A South African observer denounced the recount of 23 contested parliamentary seats from last month's election as "fatally flawed" on Monday as state media reported that the process might drag on all week and rights groups reported more violence in troubled Zimbabwe.
Soldiers were running riot in Harare's densely packed suburbs, beating people at random, one rights group said. Troops are assaulting some residents spotted outside their homes after 6 p.m. — effectively enforcing a curfew in certain areas, the Crisis in Zimbabwe coalition said.
One group of soldiers descended on a shopping center Saturday evening, it said. The group also released photos of an alleged assault on Mathew Takaona, president of the Zimbabwe Union of Journalists, by 10 troops.
More than three weeks after the March 29 elections, the results of the presidential vote have not been released — and the outcome of the parliamentary ballot remains in limbo, with state-run media reporting that a pivotal partial recount could take all week.
Results still delayed
Morgan Tsvangirai, leader of the opposition Movement for Democratic Change, maintains he won the presidential race outright, but independent observers believe he fell just short of the majority.
Tsvangirai appealed Monday to U.N. Secretary-General Ban Ki-moon for help as the two met for about half an hour in Ghana's capital, Accra, where the U.N. chief is attending a trade conference.
Tsvangirai asked Ban "for an intervention by the African Union and the United Nations since he feels there is no progress in the efforts made by the Southern African Development Community," U.N. spokeswoman Michele Montas said.
Ban "appealed once more for the release of the electoral results as soon as possible and said that he would consult the president of the African Union on possible ways forward," Montas told reporters at U.N. headquarters in New York.
"The secretary-general reiterated his deep concern that the situation still has not been resolved, as well as his concern about the reported violence," she said.
Montas said she didn't know when Ban would speak to Tanzania's President Jakaya Kikwete, whose country heads the African Union.
African leaders asked to intervene
British Foreign Secretary David Miliband called on fellow African leaders to intervene, accusing President Robert Mugabe of unleashing a campaign of violence in a bid to steal the country's elections with a "charade of democracy."
"It is important that African leaders do more to engage directly in this crisis to help resolve it," Miliband said in a statement issued Monday by his office in London. "Ordinary Africans do not condone the way in which President Mugabe is clinging to power and beating his own people to death to ensure he retains it."
The Movement for Democratic Change says 10 supporters have been killed, 400 arrested and 500 injured in postelection violence. It is impossible to verify the figures because of reporting restrictions.
Deputy Information Minister Bright Matonga dismissed claims that the government is arming vigilante groups.
"There is nothing of the sort. These are imaginary vigilantes," he told South African radio.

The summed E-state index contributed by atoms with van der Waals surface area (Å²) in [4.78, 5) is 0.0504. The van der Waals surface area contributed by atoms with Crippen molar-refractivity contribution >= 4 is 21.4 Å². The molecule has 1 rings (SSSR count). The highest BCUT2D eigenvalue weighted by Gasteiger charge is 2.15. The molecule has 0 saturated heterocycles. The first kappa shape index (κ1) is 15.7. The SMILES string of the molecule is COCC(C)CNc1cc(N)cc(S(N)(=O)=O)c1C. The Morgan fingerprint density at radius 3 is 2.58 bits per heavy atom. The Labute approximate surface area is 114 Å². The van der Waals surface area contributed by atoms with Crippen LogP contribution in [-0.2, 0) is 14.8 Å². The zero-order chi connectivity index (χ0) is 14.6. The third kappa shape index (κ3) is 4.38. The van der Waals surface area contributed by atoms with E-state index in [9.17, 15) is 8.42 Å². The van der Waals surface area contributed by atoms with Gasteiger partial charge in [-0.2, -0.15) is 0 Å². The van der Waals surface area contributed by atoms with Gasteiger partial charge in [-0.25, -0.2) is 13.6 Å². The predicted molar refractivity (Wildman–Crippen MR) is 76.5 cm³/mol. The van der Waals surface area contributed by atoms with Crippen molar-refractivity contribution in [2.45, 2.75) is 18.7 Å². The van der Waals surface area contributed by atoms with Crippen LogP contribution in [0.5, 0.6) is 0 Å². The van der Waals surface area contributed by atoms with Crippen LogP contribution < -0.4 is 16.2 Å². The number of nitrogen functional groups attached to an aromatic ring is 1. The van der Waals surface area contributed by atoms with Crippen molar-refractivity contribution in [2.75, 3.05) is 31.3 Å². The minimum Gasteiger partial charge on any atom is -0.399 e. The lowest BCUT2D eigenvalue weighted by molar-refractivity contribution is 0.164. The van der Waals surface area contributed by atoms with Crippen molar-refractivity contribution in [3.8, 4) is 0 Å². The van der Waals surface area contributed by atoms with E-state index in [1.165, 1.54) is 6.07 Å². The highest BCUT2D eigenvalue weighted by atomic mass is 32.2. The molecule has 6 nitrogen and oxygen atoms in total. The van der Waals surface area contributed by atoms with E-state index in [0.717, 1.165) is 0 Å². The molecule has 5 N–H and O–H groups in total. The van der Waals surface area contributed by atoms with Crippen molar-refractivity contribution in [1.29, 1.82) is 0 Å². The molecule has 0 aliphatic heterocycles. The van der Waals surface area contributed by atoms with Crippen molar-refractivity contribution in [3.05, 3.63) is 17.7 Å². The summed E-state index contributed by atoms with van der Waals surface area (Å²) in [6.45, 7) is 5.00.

For the first time in Mugabe's 28-year rule, the opposition defeated Mugabe's ruling ZANU-PF party in the first count of last month's parliamentary vote.
But electoral officials began recounting ballots Saturday for 23 legislative seats, most won by opposition candidates, and the ZANU-PF party needs just nine seats to reclaim a majority.
Recount could take a week
On Monday, the state-run Herald newspaper reported that the Zimbabwe Electoral Commission needs longer than the three days originally envisaged for the partial recount, and could take all week.
Utloile Silaigwana, a deputy chief elections officer, told the paper the delay was mainly due to party agents "raising issues which they would want attended to and clarified."
Observer Dianne Kohler-Barnard, a lawmaker with South Africa's opposition Democratic Alliance, called the entire recounting process "futile."
"From what I have seen and experienced in Zimbabwe over the last three days, it is clear that the process of recounting the contested wards from the recent elections is fatally flawed," she said.
"Of particular concern was the evidence of ballot box tampering that I witnessed personally, which points to a concerted effort to rig the election results in order to bring about a Mugabe 'victory,'" she said in a statement issued by her office in South Africa.
Kohler-Barnard said the process was marred by delays and administrative problems.
Specific irregularities cited
"The repeated miscommunication of venue addresses meant that party agents and electoral observers were frequently posted to the incorrect venue, thus undermining the observation process and contributing to further delays in the recount," she said, listing specific instances of ballot box irregularities.
South African President Thabo Mbeki, the mediator on Zimbabwe, has refused to criticize the neighboring nation, but there are signs that his credibility is wearing thin even with other African leaders.
Jacob Zuma, president of the South Africa's ruling African National Congress, is due to hold talks with British Prime Minister Gordon Brown on Wednesday. Zuma, who is likely to be the next South African president, is less sympathetic to Mugabe than Mbeki.
Malawi's government calling on Mugabe to resume talks with his enemies: former colonizer Britain, white farmers and the opposition party.
Neighboring Mozambique won praise from civil rights activists by refusing to let a Chinese boat with arms for Zimbabwe's army dock last weekend. A South African court on Friday barred the weapons from being transported across South African territory. The vessel was believed headed toward Angola.